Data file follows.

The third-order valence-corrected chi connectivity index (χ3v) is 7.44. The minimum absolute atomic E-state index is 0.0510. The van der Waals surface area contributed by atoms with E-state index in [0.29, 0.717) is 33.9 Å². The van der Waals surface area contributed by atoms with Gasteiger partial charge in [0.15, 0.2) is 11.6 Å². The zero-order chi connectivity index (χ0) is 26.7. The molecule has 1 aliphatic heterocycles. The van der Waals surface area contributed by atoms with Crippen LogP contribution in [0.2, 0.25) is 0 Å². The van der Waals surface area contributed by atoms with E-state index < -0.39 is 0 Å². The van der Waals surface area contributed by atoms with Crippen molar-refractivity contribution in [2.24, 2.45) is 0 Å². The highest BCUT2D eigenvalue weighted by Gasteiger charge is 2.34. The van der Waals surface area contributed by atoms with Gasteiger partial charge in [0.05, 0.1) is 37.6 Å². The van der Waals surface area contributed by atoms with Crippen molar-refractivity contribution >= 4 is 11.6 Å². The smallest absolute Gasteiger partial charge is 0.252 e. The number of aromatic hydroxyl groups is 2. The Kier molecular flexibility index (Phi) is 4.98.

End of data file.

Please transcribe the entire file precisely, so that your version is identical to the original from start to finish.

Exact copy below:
The third-order valence-corrected chi connectivity index (χ3v) is 7.44. The minimum absolute atomic E-state index is 0.0510. The van der Waals surface area contributed by atoms with E-state index in [0.29, 0.717) is 33.9 Å². The van der Waals surface area contributed by atoms with Gasteiger partial charge in [0.15, 0.2) is 11.6 Å². The zero-order chi connectivity index (χ0) is 26.7. The molecule has 1 aliphatic heterocycles. The van der Waals surface area contributed by atoms with Crippen LogP contribution in [0.2, 0.25) is 0 Å². The van der Waals surface area contributed by atoms with E-state index < -0.39 is 0 Å². The van der Waals surface area contributed by atoms with Crippen molar-refractivity contribution in [2.24, 2.45) is 0 Å². The highest BCUT2D eigenvalue weighted by Gasteiger charge is 2.34. The van der Waals surface area contributed by atoms with Gasteiger partial charge in [0.05, 0.1) is 37.6 Å². The van der Waals surface area contributed by atoms with Crippen molar-refractivity contribution >= 4 is 11.6 Å². The smallest absolute Gasteiger partial charge is 0.252 e. The number of aromatic hydroxyl groups is 2. The Kier molecular flexibility index (Phi) is 4.98.